Authors: Jamie Bowers
‘Not particularly.’ Joe replied as he glanced around to get used to his surroundings.
‘Just as well,’ Ken said as held the cigarette between his thumb and fore finger, ‘I had to trade for this and it’s all I have left.’ Joe looked at Ken with interest.
‘So who do you see to get something round here?’ Joe asked.
‘If I was you, boy,’ Ken replied as he took another breath from the cigarette, ‘I wouldn’t go around asking for stuff unless it’s urgent. The people who trade in here will ask you for anything and when they have you once, you are in their debt for the duration.’ Joe looked across the yard, wondering who does the deals and sees two men passing something discreetly between them.
‘I suppose it doesn’t hurt to know the man who has the tree with the forbidden fruits.’ He nods in the direction of the two men, ‘Is that him?’ he asked as Ken stubbed out the cigarette under his foot.
‘If you really want something, go to the big man there,’ Ken said as he pointed at the heavyset man standing in the middle of a crowd of inmates. ‘That’s Bruce. He’s been here longer than you can imagine and he has dealings with so many pies that he’s run out of fingers to put in them.’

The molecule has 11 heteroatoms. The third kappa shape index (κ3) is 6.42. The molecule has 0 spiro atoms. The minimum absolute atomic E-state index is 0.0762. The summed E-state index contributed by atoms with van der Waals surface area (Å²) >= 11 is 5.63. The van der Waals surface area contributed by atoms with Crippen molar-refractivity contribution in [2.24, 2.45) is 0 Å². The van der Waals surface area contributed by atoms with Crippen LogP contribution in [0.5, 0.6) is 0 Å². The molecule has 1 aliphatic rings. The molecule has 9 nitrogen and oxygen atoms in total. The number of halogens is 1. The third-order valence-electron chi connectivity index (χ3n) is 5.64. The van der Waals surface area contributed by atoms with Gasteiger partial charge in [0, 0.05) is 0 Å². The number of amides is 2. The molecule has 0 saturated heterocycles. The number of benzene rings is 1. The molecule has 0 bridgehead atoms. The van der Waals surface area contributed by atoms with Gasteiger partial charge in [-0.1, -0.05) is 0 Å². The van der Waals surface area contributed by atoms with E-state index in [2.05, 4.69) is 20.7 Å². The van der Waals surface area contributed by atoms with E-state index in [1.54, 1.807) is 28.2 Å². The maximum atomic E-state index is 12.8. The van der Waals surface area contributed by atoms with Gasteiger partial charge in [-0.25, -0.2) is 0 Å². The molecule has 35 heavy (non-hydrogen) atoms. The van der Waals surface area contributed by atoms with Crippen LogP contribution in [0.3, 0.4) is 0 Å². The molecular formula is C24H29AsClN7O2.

Joe could see Bruce dipping his hand into his pocket and passing items to inmates around him and each one passing him something in return for payment. The guards stood at the top of the steps with their backs turned, it was obvious that they knew what was happening, but chose to ignore it. Joe stood from the concrete ledge, his gaze fixed on Bruce. Reaching out a hand, Ken grabbed Joe’s wrist.
‘Don’t do it, it will be your last bit of freedom if you talk to him.’ Joe looked down at the weathered hand holding the orange material tight to his arm.
‘I know what I want.’ Said Joe as he pulled his arm away and walked slowly towards the mass of men huddled around Bruce.
Fixing his eyes on Bruce, Joe limped across the dirt covered yard, kicking up dust with every step. He could feel the stare of Ken drilling its way into the back of his head, not knowing what was going to unfold. Joe got to the crowd and pushed his way into the middle, the men quickly made their displeasure known.
‘Get in line,’ one shouted as he was pushed away. Bruce turned his attention away from the inmate he was trading with. Joe could see that Bruce had a small handful of plastic bags in one hand, but was unable to see what they contained. In his other hand was a small amount of $5 bills that he had been taking in trade, held tightly between his fingers. Bruce placed the contents of his hands into his pockets and folded his arms as he stepped towards Joe. Standing at around six feet away, Joe still felt small in the shadow of the big man.
‘Why, if it isn’t the new blood, back from his vacation in the infirmary.’ Bruce said as he stared down at Joe, sweating in the morning sun. ‘It must be important if you step into my shop and push your way to the front of the queue.’ Joe looked around and could see nearly a dozen men standing shoulder to shoulder. If he wanted to walk away now, he couldn’t do it unless he wanted to be back in the infirmary. Brushing his hands through his grey and black slicked hair, Bruce questioned Joe.